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Museum Musings: Looking for Answers in Whistler

'In some ways, the Answer of 1992 looked very different than that of earlier years'
The Whistler Answer issue that prompted talks of protest and quite a few headlines, April 1992.

Fifteen years after the Whistler Answer released its first issue, the Answer returned as a monthly magazine in April 1992. The first run (April 1977 to 1982) ended as those involved gained new priorities (such as mortgages and kids) or left town and, for some, the Answer became part of Whistler’s past. According to publisher Charlie Doyle, he “more or less forgot about it” until Answer editor Bob Colebrook (Bosco) returned to Whistler and talked him into a second run.

In some ways, the Answer of 1992 looked very different than that of earlier years. As Doyle put it, “We were dragged kicking and screaming into the computer age, so we got a computer and someone to teach us how to use it,” but it featured quite a few familiar names. The first issue brought back comics including The Peak Bros. and Localman while continuing to focus on stories about things that affected the people living in Whistler alongside fiction pieces, sports profiles, music reviews and more.

At first it appeared the return of the Answer, or “The Second Coming” as it read on the cover, was going to be a relatively quiet affair. In the Whistler Question’s “Notes From All Over” of March 26, 1992, readers were told to “watch for the return of The Answer next week on April Fool’s Day,” and an official opening party was planned for April 13, but there doesn’t appear to have been a lot more publicity in the lead-up to the publication. This quickly changed, however, following the release of the first issue.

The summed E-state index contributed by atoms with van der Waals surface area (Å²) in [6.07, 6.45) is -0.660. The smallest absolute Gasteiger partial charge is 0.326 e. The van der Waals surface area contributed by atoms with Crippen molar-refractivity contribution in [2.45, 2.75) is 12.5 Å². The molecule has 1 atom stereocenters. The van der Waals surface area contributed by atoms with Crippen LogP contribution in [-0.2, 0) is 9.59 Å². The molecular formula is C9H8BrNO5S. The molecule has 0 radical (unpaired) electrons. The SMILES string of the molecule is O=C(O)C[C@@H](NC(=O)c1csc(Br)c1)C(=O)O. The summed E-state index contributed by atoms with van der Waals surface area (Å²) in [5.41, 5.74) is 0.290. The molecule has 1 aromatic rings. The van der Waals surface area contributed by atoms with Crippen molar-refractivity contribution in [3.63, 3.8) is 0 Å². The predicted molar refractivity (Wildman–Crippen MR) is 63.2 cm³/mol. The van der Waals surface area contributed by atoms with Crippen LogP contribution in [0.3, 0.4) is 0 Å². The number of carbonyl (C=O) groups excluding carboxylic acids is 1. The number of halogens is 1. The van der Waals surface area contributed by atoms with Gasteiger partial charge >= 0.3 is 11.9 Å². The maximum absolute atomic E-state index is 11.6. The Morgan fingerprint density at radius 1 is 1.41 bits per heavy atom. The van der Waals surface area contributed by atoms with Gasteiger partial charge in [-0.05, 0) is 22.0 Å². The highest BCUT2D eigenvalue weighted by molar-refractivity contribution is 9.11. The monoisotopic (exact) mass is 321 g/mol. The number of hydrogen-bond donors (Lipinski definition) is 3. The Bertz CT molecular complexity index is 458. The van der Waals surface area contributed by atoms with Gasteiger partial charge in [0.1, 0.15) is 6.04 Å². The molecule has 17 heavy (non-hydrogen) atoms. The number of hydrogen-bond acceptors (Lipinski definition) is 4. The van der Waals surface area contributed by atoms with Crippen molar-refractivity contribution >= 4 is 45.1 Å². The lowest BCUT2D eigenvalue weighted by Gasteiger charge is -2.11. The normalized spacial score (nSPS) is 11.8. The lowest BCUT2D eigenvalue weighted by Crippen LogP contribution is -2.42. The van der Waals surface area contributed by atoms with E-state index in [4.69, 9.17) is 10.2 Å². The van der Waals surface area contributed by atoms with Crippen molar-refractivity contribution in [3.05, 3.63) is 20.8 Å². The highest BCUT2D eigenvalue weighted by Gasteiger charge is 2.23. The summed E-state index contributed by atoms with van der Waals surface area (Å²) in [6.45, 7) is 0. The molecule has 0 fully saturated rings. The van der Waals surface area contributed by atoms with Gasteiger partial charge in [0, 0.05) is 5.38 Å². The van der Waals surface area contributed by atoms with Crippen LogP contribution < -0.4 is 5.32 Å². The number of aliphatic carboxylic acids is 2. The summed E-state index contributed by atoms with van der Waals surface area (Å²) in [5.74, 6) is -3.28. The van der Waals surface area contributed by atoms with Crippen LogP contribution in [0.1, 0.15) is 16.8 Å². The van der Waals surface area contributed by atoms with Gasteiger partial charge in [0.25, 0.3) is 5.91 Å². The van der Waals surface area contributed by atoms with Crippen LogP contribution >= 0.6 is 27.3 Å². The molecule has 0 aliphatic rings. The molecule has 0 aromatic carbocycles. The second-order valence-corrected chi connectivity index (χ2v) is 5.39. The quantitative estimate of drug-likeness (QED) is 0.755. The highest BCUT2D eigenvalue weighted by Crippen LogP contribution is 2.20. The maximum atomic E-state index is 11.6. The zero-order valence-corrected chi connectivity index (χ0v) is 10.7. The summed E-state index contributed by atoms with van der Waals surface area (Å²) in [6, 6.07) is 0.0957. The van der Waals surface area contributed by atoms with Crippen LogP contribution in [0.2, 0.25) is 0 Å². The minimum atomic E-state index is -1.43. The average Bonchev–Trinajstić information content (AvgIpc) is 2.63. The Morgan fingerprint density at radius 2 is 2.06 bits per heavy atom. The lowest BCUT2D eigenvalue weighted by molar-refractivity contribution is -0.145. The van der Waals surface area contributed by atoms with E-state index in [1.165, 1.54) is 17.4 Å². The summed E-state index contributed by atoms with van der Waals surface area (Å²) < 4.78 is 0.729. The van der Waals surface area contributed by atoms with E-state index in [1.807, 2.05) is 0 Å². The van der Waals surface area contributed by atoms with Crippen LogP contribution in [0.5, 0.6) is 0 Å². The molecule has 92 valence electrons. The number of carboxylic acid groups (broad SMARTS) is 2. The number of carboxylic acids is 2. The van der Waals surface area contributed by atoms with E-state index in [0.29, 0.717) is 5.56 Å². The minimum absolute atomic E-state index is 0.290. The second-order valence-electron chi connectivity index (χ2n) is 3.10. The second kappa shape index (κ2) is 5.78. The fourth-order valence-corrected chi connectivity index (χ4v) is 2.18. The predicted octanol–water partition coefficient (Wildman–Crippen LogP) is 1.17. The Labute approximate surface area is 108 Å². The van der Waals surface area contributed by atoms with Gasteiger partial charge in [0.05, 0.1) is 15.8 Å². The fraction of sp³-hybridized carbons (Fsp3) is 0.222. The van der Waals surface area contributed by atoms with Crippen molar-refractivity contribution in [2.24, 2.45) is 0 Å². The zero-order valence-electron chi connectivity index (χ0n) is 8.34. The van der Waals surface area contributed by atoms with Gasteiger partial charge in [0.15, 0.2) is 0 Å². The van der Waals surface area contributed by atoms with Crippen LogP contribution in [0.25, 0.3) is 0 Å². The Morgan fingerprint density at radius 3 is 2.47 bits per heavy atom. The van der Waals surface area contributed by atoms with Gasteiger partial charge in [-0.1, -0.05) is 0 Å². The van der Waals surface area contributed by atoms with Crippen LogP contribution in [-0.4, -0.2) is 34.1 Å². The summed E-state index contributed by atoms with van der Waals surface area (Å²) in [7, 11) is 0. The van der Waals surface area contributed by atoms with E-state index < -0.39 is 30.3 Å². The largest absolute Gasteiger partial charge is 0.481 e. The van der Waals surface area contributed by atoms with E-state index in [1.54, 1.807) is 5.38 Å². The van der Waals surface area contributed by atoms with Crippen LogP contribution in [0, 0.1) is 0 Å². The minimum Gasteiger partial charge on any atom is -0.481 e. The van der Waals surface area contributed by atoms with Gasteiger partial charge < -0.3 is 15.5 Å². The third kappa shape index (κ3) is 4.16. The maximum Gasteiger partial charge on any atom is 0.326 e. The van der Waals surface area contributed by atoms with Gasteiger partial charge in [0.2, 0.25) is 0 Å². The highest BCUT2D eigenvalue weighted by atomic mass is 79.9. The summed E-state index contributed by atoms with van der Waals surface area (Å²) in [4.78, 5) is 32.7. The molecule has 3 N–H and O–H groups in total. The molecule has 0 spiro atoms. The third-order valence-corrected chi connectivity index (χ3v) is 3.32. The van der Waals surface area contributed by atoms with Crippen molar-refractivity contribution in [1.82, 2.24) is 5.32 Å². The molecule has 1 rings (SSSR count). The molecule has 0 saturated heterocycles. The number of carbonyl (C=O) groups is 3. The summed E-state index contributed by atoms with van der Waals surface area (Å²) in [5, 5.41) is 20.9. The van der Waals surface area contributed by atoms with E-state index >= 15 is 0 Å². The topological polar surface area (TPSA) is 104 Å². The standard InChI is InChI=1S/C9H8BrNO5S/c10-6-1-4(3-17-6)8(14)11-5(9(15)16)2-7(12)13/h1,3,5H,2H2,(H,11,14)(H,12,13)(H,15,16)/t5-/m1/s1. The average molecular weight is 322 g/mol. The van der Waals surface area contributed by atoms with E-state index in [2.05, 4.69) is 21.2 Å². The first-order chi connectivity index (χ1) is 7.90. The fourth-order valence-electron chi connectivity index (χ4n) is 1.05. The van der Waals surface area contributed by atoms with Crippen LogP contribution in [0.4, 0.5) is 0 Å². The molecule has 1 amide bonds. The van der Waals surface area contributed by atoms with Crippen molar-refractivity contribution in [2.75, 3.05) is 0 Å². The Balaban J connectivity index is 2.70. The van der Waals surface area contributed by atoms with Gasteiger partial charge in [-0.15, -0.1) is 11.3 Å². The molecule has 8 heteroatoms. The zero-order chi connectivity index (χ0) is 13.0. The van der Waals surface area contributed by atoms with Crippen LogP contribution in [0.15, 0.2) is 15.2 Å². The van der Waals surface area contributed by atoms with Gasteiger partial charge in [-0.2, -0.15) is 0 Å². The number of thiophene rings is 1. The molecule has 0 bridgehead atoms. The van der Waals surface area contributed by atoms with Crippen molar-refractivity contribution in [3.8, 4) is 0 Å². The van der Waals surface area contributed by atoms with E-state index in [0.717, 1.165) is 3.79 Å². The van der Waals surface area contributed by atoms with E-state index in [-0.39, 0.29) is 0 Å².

Not long after it went on sale, businesses that advertised in or sold the Answer began receiving phone calls from a group calling themselves Mothers for Morality warning them about the content of the magazine. According to the spokesperson for the group, they were offended by instances of nudity and glorification of drug use found in the issue, specifically the image of a nude male skier used on the subscription form and the mention of marijuana use by a skier in a fictional story by Peter Vogler.

Though it appeared the telephone campaign met with little success (Hazel Ellis, the owner of Armchair Books, reportedly told them she would not remove the magazine from the shelves, and advertisers continued to support the publication), there was also talk of a demonstration outside the opening party by the group.

Colebrook contacted a reporter he knew with The Province who thought it was an interesting story. On April 13, the same day as the opening party, The Province ran a headline that read “Angry Moms on Rag, Say New Mag” and reported the group was “livid” and “planning a full-scale protest tonight.” Colebrook reportedly spent the day fielding calls from CBC, Maclean’s, Reuters and other news outlets, taking subscription orders from across the country, and hearing from some large advertising agencies. Thanks to the Mothers for Morality and a phone call made by Colebrook, the Answer received a ton of free advertising over the next few days as the story appeared in other newspapers throughout Canada.

As it turned out, there was no demonstration against the Answer at the opening party, which, from the photos in the May issue, appeared to have been thoroughly enjoyed by those who attended. Though the spokesperson for Mothers for Morality claimed to represent 27 Whistler mothers, only two members of the group were ever identified. The Answer kept on publishing its second run through August 1993, and continued to include some nudity alongside interviews with politicians and local groups, news about World Cup races, profiles of Whistler athletes, artists and musicians, articles on local issues, and some more satirical features.